Corn is one of the most popular grains in the world, and it’s healthy enough that some varieties can even count towards one of your five a day.
These nutritious nibbles make a summertime staple whether the kernels are tossed in a salad, grilled on the BBQ, or you’re eating tortillas and corn chips! We humans love this versatile grain, but can dogs eat corn and is it healthy for them?
Yes, dogs can eat corn and it is considered safe to eat as long as it is cooked and served plain.
Cornmeal and cornflour are also safe for dogs to eat, and given it’s inexpensive and versatile, some dog food brands use it in their recipes. However, this is more to do with kibble needing starch to bind the dough for extrusion, and not because corn is a super healthy ingredient for your dog.
The one big caveat with corn is that you should never let your dog eat corn on the cob. This is because the hard cob is tough to chew and if your pup swallows it they could choke or suffer an intestinal blockage.
Yes and no! Sweetcorn, or corn on the cob, is safe for your dog to eat as long as they only eat the kernels. However, sweetcorn doesn’t digest easily so don’t be alarmed if you notice those golden nuggets coming out of your dog almost the same way as they went in!
There is one big BUT though. You shouldn’t give your dog corn on the cob to eat whole or unsupervised because the cob can be very dangerous if your dog eats it.
Corn cobs are tough and fibrous, making them hard to chew and they don’t break down in the stomach like most foods. If your pooch swallows part of a corn cob, or the whole cob, it can cause them to choke or create an intestinal obstruction that is not only very uncomfortable for your poor pooch, it can sadly kill them. If your dog swallows a corn cob you need to take them to your vet as soon as possible and they will probably require emergency surgery.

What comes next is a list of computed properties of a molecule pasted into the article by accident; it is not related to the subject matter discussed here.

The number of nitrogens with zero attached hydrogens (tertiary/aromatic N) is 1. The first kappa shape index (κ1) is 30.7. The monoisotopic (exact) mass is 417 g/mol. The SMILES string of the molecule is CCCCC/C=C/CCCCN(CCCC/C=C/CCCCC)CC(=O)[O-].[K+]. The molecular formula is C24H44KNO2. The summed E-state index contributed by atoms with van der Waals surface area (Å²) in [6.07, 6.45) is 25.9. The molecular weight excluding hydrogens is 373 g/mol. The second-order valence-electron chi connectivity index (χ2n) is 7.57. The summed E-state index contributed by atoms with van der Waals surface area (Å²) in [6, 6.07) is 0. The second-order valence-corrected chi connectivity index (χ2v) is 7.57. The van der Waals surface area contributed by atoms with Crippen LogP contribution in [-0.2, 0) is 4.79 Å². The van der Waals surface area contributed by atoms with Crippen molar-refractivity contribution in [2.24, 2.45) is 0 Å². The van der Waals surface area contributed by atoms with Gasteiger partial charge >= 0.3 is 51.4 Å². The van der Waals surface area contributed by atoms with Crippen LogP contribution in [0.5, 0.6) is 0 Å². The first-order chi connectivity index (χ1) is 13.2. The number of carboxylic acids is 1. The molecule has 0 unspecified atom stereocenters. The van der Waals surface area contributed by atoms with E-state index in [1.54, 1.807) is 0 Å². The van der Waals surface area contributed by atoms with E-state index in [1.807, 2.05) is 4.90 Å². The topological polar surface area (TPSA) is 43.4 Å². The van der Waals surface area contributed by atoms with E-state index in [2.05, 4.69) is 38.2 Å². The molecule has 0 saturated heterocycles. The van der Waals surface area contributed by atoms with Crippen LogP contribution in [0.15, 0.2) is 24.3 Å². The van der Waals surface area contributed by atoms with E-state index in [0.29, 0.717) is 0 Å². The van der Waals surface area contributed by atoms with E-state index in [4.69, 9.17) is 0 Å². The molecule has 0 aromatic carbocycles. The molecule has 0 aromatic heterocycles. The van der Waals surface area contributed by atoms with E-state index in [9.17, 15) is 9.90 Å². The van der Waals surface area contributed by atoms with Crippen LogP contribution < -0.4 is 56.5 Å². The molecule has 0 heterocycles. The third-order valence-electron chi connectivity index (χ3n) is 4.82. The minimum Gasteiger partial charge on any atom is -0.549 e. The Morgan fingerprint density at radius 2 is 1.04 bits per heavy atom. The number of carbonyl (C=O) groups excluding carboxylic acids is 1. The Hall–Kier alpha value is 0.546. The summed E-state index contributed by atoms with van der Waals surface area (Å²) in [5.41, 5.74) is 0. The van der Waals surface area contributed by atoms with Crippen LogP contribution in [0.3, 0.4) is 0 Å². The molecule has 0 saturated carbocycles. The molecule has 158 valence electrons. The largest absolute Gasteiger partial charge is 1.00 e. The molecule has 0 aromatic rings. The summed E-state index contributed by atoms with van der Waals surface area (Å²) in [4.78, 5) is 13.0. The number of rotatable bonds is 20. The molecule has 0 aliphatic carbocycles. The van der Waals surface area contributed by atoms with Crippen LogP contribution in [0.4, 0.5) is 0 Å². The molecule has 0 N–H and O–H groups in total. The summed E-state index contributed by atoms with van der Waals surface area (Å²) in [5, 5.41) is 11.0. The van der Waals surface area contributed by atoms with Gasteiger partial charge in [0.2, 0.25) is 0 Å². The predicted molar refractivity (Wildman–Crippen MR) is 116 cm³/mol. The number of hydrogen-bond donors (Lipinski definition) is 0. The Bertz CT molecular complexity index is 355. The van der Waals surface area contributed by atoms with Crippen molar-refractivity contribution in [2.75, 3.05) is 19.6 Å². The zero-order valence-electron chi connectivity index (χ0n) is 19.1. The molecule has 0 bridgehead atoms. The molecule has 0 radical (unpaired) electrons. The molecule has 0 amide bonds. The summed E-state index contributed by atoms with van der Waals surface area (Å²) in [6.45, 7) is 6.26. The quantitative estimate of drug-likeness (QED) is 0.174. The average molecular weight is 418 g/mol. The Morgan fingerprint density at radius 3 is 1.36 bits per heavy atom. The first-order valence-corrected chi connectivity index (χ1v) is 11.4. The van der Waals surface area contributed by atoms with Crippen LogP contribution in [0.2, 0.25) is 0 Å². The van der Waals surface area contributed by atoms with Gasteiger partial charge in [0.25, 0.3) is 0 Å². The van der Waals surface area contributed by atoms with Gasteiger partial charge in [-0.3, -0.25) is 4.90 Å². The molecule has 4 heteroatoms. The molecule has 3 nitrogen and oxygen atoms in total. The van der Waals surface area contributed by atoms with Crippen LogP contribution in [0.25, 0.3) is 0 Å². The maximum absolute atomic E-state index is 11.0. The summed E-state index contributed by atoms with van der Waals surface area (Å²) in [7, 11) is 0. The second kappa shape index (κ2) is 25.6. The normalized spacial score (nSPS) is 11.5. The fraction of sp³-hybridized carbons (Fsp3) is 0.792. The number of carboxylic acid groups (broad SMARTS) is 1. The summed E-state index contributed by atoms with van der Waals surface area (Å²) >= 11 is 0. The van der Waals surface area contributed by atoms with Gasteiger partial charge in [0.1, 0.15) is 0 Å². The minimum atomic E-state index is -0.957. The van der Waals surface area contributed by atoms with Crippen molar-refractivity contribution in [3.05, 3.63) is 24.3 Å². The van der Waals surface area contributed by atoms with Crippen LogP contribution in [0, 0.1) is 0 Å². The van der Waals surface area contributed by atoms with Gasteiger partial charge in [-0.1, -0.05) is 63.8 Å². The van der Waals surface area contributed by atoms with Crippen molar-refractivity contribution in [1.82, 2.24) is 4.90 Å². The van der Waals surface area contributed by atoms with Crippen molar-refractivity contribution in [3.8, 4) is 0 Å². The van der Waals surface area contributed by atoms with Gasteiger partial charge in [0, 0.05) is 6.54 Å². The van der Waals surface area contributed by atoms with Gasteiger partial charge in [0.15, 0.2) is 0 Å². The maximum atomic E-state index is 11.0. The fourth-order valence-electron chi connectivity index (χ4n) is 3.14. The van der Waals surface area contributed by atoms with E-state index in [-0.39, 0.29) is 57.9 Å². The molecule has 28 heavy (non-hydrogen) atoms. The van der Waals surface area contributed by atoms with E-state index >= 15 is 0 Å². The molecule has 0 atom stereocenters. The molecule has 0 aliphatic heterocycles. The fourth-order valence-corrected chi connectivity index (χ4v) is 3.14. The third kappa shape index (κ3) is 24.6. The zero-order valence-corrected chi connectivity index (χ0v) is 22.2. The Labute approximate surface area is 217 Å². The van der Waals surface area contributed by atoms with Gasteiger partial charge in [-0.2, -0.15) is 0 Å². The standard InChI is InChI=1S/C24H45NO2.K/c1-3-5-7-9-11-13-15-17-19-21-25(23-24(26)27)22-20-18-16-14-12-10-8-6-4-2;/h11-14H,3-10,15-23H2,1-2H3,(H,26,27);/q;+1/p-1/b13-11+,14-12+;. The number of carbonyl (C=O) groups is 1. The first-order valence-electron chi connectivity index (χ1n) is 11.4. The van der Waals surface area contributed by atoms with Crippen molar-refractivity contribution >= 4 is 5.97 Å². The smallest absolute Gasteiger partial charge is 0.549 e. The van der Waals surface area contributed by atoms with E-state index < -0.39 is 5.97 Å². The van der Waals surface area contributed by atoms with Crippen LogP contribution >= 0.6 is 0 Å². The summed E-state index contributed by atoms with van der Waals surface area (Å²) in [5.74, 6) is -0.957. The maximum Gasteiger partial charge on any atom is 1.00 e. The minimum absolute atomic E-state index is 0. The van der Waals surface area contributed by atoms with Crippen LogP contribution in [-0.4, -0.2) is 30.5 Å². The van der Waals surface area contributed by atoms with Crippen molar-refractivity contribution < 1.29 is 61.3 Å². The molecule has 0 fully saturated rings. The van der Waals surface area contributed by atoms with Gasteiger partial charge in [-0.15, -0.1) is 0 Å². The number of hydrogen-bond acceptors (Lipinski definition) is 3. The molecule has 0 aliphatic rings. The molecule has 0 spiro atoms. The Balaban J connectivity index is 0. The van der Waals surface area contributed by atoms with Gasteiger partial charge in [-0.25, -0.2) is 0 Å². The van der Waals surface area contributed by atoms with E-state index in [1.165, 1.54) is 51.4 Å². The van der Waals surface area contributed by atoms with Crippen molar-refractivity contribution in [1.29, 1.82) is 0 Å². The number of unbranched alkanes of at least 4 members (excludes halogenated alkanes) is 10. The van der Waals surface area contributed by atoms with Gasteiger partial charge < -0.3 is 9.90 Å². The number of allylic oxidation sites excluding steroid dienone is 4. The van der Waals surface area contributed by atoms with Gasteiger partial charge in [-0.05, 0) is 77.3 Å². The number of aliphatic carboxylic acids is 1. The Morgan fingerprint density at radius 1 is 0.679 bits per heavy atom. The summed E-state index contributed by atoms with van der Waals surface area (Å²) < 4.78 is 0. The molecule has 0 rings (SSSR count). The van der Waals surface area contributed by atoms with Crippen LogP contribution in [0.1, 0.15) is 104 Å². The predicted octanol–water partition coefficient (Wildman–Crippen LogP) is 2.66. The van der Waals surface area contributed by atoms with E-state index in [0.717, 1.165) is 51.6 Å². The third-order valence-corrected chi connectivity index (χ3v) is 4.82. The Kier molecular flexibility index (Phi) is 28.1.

Cornflakes are perfectly safe for dogs to eat, and provided your pup isn’t allergic to corn, they can eat a few cornflakes. It isn’t the best treat in the world though, since they contain a lot of carbs and not much else, and those empty calories could lead to weight gain if your pooch isn’t eating a balanced diet and exercising enough.
Maize is what we would call corn, it’s just a variety with lower sugar content than sweetcorn and is often ground up into flour and used to make foods like tortilla chips.
Maize can be used in dog food to provide carbohydrates, which some companies use as a filler to bulk up the volume and energy value of food at a low cost. Kibble food also needs high levels of starchy carbohydrates like corn to bind the food together ready for processing and baking, meaning it’s important for the manufacturer and not necessarily for your dog.
Although maize or other varieties of corn are safe in dog food, they’re not the best ingredient out there. For starters, dogs don’t even have a strict requirement for carbohydrates and can thrive without them. (Although they do make a safe, easy to digest energy source.)
Secondly, there are simply more nutritious options out there to provide carbohydrates as part of a balanced diet. For instance, sweet potatoes have far more vitamins and minerals compared to corn and can provide your pup with healthy, complex carbohydrates and long-lasting energy.
Dogs can eat cornflour and it is safe for dogs as long as they are not allergic or intolerant to corn. Since cornflour contains the hull, germ, and endosperm of corn grains it is considered a wholegrain flour. Because it is finely ground, it is also far more digestible than whole corn kernels. Read our full post on how long it takes for a dog to digest food here.
However, cornflour is cheap to use and doesn’t have the greatest nutritional value when compared to other foods you could use for your pup’s snacks.
If you want to bake some homemade dog treats you can use cornflour and it makes a good alternative to use if your dog is allergic to wheat flour or rice flour. It does have more carbs and fat compared to oat flour, but it also has slightly higher mineral content.
A corn chip isn’t poisonous for your pooch, but they still shouldn’t eat it. These salty snacks are a treat for us humans and considered junk food for us because they are packed full of carbohydrates, fat, and salt. These components are also what makes them so unhealthy for dogs too so it’s safest not to feed them to Fido.